While the visual elements of a small rooms are important, it’s equally crucial to consider the audio side of a conference call; relying on laptops and consumer-level software platforms can result in a poor quality experience which in turn can lead to user frustration. A professional audio setup can be one of the best investments you make when it comes to user uptake. A simple soundbar could significantly improve the user experience, offering speakers and microphones in a compact package. All in one video and audio soundbars can also be an option. These packages often include a dedicated control device, again providing a simple solution designed to work in small spaces.

This ease of use should provide the template for the remaining technology in your room. So, if you decide that content sharing tools are important for your huddle room, opt for solutions specifically designed for these smaller spaces as user experience will likely be front of mind when they were developed. This could take the form of content sharing at the touch of a button, annotation by multiple users, and document saving and sharing.

With users likely to be nervous of touching multiple shared tools for the foreseeable future, also look for those that will enable BYOD such as Barco’s ClickShare wireless presentation system or Airtame’s wireless screen sharing solution. Many of these systems also offer remote management and support tools, meaning that even if your AV/IT teams can’t always be on site, they can still check in and quickly resolve any issues.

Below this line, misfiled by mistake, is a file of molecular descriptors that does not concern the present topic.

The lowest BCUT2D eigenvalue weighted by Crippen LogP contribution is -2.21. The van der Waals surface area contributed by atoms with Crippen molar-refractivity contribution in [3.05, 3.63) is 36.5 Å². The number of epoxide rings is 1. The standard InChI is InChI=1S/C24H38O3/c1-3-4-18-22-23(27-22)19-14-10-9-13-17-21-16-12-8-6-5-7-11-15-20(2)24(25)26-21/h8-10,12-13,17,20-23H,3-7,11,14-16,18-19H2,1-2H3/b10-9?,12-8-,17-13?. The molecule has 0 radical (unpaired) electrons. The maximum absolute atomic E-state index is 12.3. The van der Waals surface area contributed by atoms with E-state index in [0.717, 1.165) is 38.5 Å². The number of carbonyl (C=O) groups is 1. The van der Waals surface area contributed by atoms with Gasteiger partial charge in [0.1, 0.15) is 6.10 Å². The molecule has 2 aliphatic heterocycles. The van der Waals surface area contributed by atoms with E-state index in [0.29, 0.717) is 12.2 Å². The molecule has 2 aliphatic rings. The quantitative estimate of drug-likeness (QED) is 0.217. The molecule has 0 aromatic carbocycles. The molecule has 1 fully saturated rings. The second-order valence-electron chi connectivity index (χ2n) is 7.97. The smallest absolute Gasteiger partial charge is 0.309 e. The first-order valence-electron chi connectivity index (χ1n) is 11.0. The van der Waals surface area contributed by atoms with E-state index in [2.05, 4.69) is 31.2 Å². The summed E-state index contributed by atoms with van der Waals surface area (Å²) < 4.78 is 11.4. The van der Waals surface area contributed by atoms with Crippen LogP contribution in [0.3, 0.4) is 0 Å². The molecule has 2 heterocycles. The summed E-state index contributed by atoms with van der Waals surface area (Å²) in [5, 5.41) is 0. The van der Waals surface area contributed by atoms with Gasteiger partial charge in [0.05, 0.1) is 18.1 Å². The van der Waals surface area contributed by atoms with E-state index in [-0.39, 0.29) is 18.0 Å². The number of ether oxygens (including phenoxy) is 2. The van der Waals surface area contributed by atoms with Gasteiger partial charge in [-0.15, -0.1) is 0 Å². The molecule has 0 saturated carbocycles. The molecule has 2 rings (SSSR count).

Future proofing your solution

To create a huddle space that works now and in the future, it’s important to consider more than just the AV and IT setup, however. Huddle rooms need to be quiet enough to offer a space for individual work, yet centrally located so they can be dropped into whenever the need arises. They need to be able to comfortably accommodate social distancing employees for significant lengths of time while also providing the flexibility to encourage team collaboration when safe to do so. They also need to be suitable for conducting video calls, something which will be a key part of their role both now and in the future.

To achieve all of this, the design and fixtures within the huddle room also need to be considered carefully. So, consider opting for locations that offer a quiet space away from the main working area or invest in sound absorbing fabrics and furniture. TeamMate’s Evolve range of sound absorbing screen dividers can be a flexible addition to any space, offering mobile sound absorption panels combined with a screen mounting solution.

Also when it comes to furniture, dedicated AV furniture can help employees to feel safe in the shorter term while offering robust, flexible setups that will stand the test of time. Built in sockets, for example, remove the need to locate floor-level charging points, while bespoke sizes and configurations will enable users to maintain social distancing while providing a comfortable space once all team members return.

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How can help has everything you need to design and configure these spaces in no time at all with our online configurator, which will guide you through each step. This includes communication and collaboration tools that reduce the reliance on shared devices, AV furniture that can be fitted with screens should spaces be utilised by more than one person, content sharing tools that will ensure all team members are able to fully participate in meetings no matter where they are located as well as support services to ensure your rooms can be fully utilised now and in the future.

If you’d like to find out more about how to configure your small meeting and huddle room spaces, try our online huddle room configurator now or Natalie Barnett.